Immerse yourself in the ideologies, political interests and debates that influence 21st century life. Understand how the political world works, how and why governments and global institutions make decisions, and examine the consequences of their actions. With options to work or study abroad in Europe, Canada or the USA through our exchange programme and fieldtrips to the Middle East and Africa, improve your employability and set yourself on the path to an exciting internationally focused career. You will benefit from a course which received excellent ratings for teaching and student satisfaction. You will engage with contemporary international issues and take part in exclusive events, film screenings and lectures, through the Politics and International Affairs Society. You will differentiate yourself in an international sector with industry experience and modern language skills. You will enhance your employability by participating in the School of Government’s internship scheme. Travel the world through our international student exchange programme. From the Czech Republic and Poland, to Canada and the USA, you’ll have plenty of opportunities to gain insights into international relations worldwide. Look at how politics works in practice by visiting the Middle East and southern Africa on university-subsidised fieldtrips led by the academic staff. Be inspired by teaching rooted in research. Our staff are leading experts in their fields, and through our Politics and International Studies research group, you’ll stay up-to-date with the current issues shaping global politics. Our team’s areas of expertise include popular protest in the Middle East, British and American foreign policy, development in Africa, global environmental politics, security studies and the politics of the European Union. Explore the evolution of politics internationally. Debate contemporary worldwide issues, current affairs and major political events. Ask those difficult questions about war, hunger and poverty in the developing world. Engage with contemporary international issues and take part in exclusive events, film screenings and lectures, through the Politics and International Affairs Society. Differentiate yourself in an international sector with industry experience and modern language skills. As journalists, politicians' assistants and public affairs consultants, our graduates have gone on to work for the European Union, United Nations and UK Civil Service. Investigate daily headlines: discover the international and political ideas that influence society. Benefit from a course which received excellent ratings for teaching and student satisfaction, in the Guardian University Guide 2015 (within the subject league table for Politics). Enhance your employability by participating in the our internship scheme.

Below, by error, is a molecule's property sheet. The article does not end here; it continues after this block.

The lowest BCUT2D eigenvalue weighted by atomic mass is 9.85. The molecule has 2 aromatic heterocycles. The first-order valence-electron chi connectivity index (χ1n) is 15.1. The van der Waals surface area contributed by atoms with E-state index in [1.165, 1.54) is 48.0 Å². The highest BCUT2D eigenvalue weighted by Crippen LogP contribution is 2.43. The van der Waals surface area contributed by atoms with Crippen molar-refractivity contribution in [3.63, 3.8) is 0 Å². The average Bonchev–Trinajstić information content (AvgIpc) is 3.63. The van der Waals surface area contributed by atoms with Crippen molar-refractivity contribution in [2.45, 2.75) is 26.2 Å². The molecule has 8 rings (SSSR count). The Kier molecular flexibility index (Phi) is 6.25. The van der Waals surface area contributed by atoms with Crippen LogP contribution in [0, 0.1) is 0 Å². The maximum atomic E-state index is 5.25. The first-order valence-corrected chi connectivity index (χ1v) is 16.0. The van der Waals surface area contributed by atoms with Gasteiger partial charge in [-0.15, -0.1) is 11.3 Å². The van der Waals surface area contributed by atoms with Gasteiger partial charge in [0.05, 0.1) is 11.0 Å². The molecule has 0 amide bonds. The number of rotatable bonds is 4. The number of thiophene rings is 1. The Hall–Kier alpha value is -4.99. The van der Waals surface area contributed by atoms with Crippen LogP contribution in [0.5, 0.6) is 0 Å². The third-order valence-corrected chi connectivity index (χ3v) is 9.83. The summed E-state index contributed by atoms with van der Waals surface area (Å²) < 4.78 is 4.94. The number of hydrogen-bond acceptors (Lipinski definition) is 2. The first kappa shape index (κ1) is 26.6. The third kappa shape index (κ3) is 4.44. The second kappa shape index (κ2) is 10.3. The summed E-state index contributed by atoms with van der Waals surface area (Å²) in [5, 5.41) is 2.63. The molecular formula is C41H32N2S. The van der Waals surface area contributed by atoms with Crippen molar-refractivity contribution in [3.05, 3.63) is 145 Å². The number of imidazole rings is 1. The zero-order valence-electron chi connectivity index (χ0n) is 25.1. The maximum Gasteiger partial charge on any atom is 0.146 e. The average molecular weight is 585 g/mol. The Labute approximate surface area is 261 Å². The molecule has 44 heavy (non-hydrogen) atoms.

In your first year, you will investigate daily headlines and topical news, discovering the international systems, and the political and economic ideas that shape our contemporary world. We tackle debates on an international scale, so you’ll explore the evolution of politics, contemporary issues, current affairs and major political events in historical and regional context. You’ll also gain vital research techniques, and analyse the relationship between international relations and the social sciences. In year two immerse yourself in international political economy and investigate leading theories, using your new-found knowledge and skills to analyse global systems. Discuss difficult truths about conflict and poverty in the developing world. Explore concepts of national and human security. Visit the Czech Republic, Poland, Canada or the USA with our international student exchange programme. You'll also engage with contemporary debates and develop a critical mindset, by evaluating evidence and scrutinising arguments. In your third year, you’ll undertake a comprehensive piece of research of your choice under expert supervision. You’ll also deepen your knowledge of international relations by studying a range of modules, including foreign policy, global environmental politics, the European Union, and politics of the Middle East and Africa. You may also participate in staff-led field trips to the Middle East and southern Africa to see how politics works in practice. The modules shown for this course or programme are those being studied by current students, or expected new modules. Modules are subject to change depending on year of entry.